Social Security cut floated by Clinton called 'death wish' Moynihan, others in Congress are critical of idea

February 01, 1993|By Los Angeles Times

WASHINGTON -- Deficit-reduction proposals being discussed by the Clinton administration, especially those curtailing Social Security benefits, are finding plenty of congressional critics.

A senior Treasury official said yesterday that the administration will propose reductions in the rate of growth of Social Security benefits, but the Senate's chief tax writer, Daniel Patrick Moynihan, D-N.Y., said that freezing the benefits would be a political "death wish."

Deputy Secretary of the Treasury Roger Altman said in a television interview aired yesterday that eliminating the annual cost-of-living raise in Social Security payments is under consideration as the White House puts together its economic plan.

"That's a death wish, and let's get it out of the way and forget it right now," said Mr. Moynihan, new chairman of the Senate Finance Committee, in a separate television interview yesterday.

The comments came as Mr. Clinton and members of his Cabinet met at the presidential Maryland retreat at Camp David to discuss components of an economic package that he will submit to Congress Feb. 17 in his State of the Union message.

"We spent a lot of time talking about it," Mr. Clinton said as he returned to the White House yesterday. He made no other comment.

Mr. Altman, a close friend of the president and one of Mr. Clinton's top economic advisers during the presidential campaign, said the administration would advocate restraints on the growth of Medicare, Medicaid, welfare payments and Social Security outlays as part of its efforts to reduce the federal deficit.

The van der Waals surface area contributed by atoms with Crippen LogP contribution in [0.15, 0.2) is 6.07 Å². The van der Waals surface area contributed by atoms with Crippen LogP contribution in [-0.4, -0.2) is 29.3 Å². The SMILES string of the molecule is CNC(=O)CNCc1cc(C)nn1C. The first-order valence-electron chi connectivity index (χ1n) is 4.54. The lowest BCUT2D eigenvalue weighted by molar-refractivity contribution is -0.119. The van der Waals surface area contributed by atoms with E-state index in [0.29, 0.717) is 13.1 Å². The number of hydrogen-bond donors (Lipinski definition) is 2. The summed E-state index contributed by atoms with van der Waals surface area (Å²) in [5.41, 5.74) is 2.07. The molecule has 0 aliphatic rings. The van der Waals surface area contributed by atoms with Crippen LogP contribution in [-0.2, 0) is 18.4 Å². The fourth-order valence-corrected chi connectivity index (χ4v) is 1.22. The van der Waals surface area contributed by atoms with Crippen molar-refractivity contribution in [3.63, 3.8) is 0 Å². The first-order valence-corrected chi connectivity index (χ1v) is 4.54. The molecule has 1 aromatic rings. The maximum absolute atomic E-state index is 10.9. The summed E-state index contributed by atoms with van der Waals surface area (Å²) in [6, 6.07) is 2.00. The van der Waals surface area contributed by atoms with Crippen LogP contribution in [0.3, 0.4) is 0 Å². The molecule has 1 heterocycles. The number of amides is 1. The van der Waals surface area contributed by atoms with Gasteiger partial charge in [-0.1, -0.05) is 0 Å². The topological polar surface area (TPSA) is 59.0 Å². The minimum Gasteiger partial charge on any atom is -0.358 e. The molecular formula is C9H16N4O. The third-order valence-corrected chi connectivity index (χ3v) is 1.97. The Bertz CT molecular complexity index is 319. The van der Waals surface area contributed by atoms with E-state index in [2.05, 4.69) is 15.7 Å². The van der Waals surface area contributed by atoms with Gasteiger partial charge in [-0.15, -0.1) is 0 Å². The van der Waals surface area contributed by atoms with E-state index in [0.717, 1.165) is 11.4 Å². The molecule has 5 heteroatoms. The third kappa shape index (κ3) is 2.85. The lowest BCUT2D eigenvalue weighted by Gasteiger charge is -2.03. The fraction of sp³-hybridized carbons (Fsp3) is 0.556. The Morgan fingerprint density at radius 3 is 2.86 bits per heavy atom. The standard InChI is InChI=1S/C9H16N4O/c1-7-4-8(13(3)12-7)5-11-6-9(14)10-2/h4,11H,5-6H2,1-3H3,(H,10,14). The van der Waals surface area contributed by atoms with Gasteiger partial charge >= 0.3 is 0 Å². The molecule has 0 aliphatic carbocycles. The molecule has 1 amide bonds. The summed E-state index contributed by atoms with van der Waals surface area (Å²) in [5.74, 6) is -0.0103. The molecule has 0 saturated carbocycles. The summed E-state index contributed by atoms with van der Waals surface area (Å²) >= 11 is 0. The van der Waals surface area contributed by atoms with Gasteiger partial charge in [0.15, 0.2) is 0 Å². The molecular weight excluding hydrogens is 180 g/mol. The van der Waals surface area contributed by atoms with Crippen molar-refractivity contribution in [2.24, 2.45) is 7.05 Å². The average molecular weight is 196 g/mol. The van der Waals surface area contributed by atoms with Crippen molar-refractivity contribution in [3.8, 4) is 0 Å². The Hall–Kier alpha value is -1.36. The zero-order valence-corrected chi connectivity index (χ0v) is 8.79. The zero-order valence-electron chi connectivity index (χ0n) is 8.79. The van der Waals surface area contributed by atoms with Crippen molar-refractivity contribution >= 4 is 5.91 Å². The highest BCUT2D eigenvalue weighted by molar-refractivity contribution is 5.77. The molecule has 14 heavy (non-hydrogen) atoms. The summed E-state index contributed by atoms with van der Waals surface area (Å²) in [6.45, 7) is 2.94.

"We all know it's eating the federal budget like a termite, and that has to be dealt with and that will be dealt with in this [economic] program," Mr. Altman said on NBC's "One on One with John McLaughlin."

About 30 million Americans now receive Social Security retirement benefits averaging $650 a month. The most recent cost-of-living increase to offset 1992 inflation -- 3.2 percent -- amounted to about $19 a month for the average recipient.

Surprisingly, Senate Minority Leader Bob Dole, R-Kan., appearing on NBC's "Meet the Press," said he favors a reduction of 1 or 2 percentage points in cost-of-living payments to all Social Security recipients rather than higher taxes on relatively well-off retirees.

"In my view, that might be the better way to go," Mr. Dole said, recalling that Congress delayed a cost-of-living adjustment in 1985 for six months. "It's a tough call."

Mr. Moynihan said he was willing to discuss other politically unpalatable tax ideas, such as limiting home mortgage deductions or taxing employer-paid health insurance.

He stopped well short of saying he would push for any of them when asked about about those proposals on "This Week With David Brinkley."

Some leading Republicans, however, said they wanted to see primary emphasis on reduction in government spending rather than new taxes as debate intensifies over how to lower the federal budget deficit.

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